Experience and expertise enable us to provide consultation or training in road safety. Through training and consultation to the needs of the customer, can be used meeting rooms firms as well as the Client. In the training on technological processes and new technical features to increase safety we co-operate directly with suppliers and can provide practical demonstrations as part of the training.


Selection of topics discussed:

  • Traffic Calming
  • Solution delay municipalities
  • Confusing sections, intersections
  • Preparation and establishment of pedestrian crossings
  • Department of transport
  • Connection of the communications and real estate to existing communication
  • Addressing risk points and sections
  • Placing of road signs
  • Establishment of restraint systems





Subject of training:

  • New technical elements for road safety
  • Technological processes
  • Introduction of the additions and modifications to existing regulations
  • Introduction of new regulations
  • Modification of risk areas
  • Problems and advantages of each material for vertical traffic signs or road markings
  • Introduction of statistics and laboratory activities





Inside track

Source: Intertraffic World/Annual Showcase 2015/Peter Speer, Pexco, USA

Protected bicycle lanes increase the safety of all road users and reduce traffic congestion by encouraging more people to use their bikes.


If you spend time in Chicago, New York or Washington DC, you can’t help but notice the bright green pavements, the flexible white bollards and the increasing number of cyclists riding in newly created, protected bike lanes. By using devices such as bollards, curbs and planters to separate bicycles and automobile traffic, these protected lanes create safer routes for cyclists. A landmark report by the New York Department of City Planning in May 1999 entitled Making Streets Safe for Cycling: Strategies for Improved Bicycle Safety, analyzed theoretical and existing on-street cycling facilities designed to minimize conflicts between cyclists and other road users. One of their key recommendations was to develop techniques to improve conventional lane definition, in conjunction with improved cycle crossings; flexible bollards or other physical separators are recommended for center-median and contraflow bicycle lanes.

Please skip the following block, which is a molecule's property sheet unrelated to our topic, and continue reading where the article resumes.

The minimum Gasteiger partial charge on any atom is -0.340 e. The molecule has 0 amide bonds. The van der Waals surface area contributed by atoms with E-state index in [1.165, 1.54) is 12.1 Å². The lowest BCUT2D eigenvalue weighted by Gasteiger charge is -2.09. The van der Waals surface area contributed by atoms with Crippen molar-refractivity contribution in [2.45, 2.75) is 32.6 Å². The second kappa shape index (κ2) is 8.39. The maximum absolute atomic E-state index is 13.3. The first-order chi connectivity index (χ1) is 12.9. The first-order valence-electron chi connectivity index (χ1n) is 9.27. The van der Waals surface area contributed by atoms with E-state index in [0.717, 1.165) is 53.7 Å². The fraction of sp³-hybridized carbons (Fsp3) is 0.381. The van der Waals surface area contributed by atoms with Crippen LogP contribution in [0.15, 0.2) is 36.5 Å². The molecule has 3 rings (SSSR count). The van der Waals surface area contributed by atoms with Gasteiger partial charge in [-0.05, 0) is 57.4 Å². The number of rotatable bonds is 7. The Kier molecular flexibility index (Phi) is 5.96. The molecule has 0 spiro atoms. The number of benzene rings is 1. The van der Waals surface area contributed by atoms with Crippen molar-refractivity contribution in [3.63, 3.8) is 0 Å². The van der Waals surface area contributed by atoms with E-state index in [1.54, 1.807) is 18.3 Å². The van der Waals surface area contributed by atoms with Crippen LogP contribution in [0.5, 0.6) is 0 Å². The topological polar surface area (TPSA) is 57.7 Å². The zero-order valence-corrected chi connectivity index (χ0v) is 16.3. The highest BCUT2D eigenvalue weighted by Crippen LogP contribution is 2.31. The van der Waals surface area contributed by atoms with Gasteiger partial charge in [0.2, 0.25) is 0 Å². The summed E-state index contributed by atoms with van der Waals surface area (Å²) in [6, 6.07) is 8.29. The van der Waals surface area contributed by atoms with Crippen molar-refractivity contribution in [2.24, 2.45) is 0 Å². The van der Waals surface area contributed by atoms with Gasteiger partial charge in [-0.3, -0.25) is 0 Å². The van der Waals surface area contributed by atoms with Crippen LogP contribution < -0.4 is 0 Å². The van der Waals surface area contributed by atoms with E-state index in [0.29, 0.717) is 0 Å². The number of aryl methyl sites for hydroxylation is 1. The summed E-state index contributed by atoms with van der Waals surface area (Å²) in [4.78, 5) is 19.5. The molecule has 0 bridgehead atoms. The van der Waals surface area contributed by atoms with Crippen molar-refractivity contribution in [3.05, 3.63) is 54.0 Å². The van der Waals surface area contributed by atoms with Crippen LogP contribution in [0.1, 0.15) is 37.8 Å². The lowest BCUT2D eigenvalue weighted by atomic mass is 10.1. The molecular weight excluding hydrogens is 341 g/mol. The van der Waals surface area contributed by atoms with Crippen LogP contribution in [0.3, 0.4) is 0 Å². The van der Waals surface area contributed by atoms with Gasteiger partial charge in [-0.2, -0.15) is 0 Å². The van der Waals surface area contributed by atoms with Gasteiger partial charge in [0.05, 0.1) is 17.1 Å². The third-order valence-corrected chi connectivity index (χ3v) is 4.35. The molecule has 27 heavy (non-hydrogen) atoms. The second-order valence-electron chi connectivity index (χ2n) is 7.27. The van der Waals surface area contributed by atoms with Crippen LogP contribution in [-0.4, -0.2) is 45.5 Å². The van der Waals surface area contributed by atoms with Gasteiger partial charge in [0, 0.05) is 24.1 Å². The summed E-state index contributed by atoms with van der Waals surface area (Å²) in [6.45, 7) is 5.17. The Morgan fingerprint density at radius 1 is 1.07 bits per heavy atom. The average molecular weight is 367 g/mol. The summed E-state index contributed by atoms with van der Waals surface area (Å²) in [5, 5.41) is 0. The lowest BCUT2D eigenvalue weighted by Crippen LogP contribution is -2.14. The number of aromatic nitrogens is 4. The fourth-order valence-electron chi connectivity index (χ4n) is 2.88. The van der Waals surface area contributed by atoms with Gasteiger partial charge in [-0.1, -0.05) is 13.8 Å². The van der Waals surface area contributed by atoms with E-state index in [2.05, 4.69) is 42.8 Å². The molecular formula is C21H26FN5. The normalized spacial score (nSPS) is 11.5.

Subsequent to this report, New York began to build miles of bike lanes, separated from vehicle traffic lanes, many with flexible bollards, as recommended in the 1999 report. Eventually New York City achieved more than 250 miles of bike lanes and has seen notable improvements in ridership and safety. According to the local DOT, streets with bike lanes see 40% fewer cyclist crashes ending in death or serious injury than those without. When a protected bike lane was installed on Manhattan’s Ninth Avenue, traffic-related injuries to cyclists dropped by 50%. Protected bike lanes can benefit pedestrians as well as cyclists if refuge islands, which shorten the crossing distance of wide avenues for people on foot, are included.         

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